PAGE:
“We want to work with Sanford to see if there’s any way we can work together to get dentists here,” Anderson said. “It’s pretty sad - all of our groups are sad (about) the things you have to do in a community to help with poverty.”
Nicole Henrichs said the housing committee is working on safe and affordable rental housing - making sure existing housing is in good, livable condition.
“We’ve started seeing some trends on what we need to work at and are now researching grants,” Henrichs said, adding that many of the renters their group spoke with have no smoke or carbon monoxide alarms in their rental home. Some have non-working locks on entry doors, lack hot water or have issues with mold or bats.
Meanwhile, George Bonnema talked about plans to build a new senior center in Luverne, with the hope of including meeting space in the design. The recently elected president of Rock County Senior Citizens, Bonnema said membership has nearly doubled since he took the helm, and said promotions like $2 Tuesday are being utilized to increase participation at the senior meal site.
Bonnema also talked about the struggles of getting low-income residents on supplemental nutrition assistance programs to take advantage of doubling their EBT dollars by purchasing foods at the farmer’s market.
“Participation has been really poor in Rock County and we’re trying to figure out why,” he said.
Mentorship and a centralized database for Rock County resources were identified as goals of the group tasked with working on access to resources. The recently added health care focus group, meanwhile, is working on its mission statement.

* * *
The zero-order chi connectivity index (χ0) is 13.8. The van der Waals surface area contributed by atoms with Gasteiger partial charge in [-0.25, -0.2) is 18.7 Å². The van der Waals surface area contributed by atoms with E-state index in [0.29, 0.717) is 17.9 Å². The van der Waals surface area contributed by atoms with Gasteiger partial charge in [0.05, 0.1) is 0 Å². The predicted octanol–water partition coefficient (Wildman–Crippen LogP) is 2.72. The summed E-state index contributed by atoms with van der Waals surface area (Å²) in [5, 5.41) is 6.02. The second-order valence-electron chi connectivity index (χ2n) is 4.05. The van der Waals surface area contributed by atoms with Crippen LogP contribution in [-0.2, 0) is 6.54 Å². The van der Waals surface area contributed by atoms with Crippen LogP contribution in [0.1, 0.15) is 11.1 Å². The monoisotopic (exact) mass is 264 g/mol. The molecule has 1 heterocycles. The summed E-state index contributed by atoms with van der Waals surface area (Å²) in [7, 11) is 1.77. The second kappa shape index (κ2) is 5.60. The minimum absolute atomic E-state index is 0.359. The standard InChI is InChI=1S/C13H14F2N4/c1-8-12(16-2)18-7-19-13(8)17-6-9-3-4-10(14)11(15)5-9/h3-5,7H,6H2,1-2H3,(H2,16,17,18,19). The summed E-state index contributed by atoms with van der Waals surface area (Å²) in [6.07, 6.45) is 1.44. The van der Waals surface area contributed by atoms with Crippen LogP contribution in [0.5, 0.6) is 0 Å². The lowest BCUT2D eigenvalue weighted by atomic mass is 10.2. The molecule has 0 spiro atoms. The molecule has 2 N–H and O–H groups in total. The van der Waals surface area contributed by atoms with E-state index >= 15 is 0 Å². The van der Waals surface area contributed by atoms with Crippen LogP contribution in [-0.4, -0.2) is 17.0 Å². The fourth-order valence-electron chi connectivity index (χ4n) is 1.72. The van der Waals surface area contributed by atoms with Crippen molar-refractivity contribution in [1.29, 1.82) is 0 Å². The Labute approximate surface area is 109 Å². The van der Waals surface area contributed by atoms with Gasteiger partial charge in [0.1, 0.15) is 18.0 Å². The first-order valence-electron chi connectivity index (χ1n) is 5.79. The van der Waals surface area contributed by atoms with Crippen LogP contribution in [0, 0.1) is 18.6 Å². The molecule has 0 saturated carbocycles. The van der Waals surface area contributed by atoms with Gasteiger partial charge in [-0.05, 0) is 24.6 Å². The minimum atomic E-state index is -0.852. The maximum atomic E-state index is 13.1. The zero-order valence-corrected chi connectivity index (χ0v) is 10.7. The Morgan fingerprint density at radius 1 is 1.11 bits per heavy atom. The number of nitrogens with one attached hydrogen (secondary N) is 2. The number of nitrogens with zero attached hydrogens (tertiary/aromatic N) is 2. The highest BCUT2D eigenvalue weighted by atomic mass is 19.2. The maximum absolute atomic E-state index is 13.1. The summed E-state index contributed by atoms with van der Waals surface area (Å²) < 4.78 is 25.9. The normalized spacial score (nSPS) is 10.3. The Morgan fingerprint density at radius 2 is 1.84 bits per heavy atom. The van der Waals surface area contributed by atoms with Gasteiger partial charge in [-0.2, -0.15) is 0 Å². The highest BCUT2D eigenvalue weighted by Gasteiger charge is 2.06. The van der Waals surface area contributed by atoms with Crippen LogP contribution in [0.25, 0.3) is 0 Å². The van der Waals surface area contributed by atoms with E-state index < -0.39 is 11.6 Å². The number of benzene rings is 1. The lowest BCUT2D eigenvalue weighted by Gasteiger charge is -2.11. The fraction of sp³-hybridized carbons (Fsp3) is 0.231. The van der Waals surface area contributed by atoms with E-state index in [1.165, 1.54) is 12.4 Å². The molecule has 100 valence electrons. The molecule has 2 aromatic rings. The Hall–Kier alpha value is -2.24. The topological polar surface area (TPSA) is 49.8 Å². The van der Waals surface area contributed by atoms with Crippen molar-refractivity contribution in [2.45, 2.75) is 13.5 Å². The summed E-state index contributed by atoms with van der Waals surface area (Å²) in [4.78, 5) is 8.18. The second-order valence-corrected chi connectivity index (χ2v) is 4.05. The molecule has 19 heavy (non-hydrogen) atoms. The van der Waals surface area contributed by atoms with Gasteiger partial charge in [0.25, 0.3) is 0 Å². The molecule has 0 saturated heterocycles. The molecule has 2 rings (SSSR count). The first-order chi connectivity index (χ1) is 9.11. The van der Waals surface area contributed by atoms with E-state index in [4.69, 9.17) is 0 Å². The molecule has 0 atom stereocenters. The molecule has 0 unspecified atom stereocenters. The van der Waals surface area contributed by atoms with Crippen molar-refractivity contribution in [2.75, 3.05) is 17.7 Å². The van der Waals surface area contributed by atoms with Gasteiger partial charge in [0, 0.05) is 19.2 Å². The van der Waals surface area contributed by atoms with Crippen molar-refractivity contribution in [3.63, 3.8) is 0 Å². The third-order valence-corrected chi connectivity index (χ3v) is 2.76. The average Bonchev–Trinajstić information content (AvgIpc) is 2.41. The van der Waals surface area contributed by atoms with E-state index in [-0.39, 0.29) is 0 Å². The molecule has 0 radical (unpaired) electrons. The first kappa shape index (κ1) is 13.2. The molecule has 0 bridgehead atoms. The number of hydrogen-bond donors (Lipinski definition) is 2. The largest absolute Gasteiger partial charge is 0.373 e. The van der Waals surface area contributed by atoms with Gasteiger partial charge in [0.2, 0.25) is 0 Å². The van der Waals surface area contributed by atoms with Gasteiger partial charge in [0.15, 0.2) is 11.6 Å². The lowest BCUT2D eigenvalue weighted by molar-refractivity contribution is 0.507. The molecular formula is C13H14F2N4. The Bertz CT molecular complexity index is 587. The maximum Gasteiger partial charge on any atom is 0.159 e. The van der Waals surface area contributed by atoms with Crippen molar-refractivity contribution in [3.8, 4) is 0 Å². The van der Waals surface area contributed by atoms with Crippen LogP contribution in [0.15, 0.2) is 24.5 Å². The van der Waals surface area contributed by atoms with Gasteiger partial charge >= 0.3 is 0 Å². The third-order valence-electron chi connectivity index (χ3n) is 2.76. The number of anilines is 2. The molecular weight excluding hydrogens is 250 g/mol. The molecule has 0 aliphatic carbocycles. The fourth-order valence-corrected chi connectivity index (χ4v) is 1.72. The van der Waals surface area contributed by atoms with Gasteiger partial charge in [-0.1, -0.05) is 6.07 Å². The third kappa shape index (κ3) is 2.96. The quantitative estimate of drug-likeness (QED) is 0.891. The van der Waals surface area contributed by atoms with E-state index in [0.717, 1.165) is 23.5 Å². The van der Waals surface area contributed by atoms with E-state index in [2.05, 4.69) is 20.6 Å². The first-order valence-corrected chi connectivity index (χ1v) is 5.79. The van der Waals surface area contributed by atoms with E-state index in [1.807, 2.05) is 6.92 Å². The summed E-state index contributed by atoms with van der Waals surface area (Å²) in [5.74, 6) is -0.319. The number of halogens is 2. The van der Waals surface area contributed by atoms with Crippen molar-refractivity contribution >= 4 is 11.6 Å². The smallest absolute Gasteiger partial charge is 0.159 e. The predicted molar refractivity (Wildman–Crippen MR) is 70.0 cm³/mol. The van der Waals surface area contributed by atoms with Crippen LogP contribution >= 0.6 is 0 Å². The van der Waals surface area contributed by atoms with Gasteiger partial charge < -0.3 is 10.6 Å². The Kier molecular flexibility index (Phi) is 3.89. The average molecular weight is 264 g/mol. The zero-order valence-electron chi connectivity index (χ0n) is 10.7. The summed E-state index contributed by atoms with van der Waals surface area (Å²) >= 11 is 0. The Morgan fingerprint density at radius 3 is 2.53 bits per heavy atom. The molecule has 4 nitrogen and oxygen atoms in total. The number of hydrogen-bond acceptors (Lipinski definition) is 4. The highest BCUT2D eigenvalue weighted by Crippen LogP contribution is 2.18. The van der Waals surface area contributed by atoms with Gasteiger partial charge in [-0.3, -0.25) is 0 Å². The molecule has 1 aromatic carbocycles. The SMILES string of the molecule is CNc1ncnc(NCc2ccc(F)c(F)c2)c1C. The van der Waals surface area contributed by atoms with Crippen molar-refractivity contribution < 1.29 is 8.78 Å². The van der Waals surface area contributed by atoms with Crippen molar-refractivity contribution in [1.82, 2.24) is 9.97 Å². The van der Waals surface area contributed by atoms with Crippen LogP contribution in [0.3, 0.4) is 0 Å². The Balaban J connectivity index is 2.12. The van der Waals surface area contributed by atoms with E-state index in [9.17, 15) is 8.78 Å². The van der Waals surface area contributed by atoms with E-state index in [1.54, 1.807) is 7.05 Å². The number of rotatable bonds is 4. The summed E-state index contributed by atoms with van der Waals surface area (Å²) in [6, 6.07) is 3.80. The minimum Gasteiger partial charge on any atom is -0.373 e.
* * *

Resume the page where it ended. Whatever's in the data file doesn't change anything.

Households in poverty According to county-specific information at jrlc.org, using 2014 data from the U.S. Census Bureau and Hunger Solutions Minnesota, as well as 2016 data from the Minnesota Department of Education, 9.6 percent of Rock County households live in poverty. It notes 30.2 percent of children receive free or reduced lunches, and states Rock County food shelves distributed 74,821 pounds of food - a 207 percent increase from 2004. Rock County’s 2014 population was 9,600.
Those statistics compare with the following data from the six-county area of southwest Minnesota:
Nobles County (population 21,770): 13 percent of households in poverty; 64.1 percent of children receive free or reduced lunches; 431,750 pounds of food distributed (135 percent increase from 2004).
Cottonwood County (population 11,549): 12.9 percent of households in poverty; 48.3 percent of children receive free or reduced lunches; 215,494 pounds of food distributed (272 percent increase from 2004).
Pipestone County (population 9,271): 12.2 percent of households in poverty; 47.4 percent of children receive free or reduced lunches; 145,669 pounds of food distributed (156 percent increase from 2004).
Jackson County (population 10,079): 9.8 percent of households in poverty; 36.9 percent of children receive free or reduced lunches; 52,447 pounds of food distributed (286 percent increase from 2004).
Murray County (population 8,413): 9.6 percent of households in poverty; 33.5 percent of children receive free or reduced lunches; 73,114 pounds of food distributed (69 percent increase from 2004).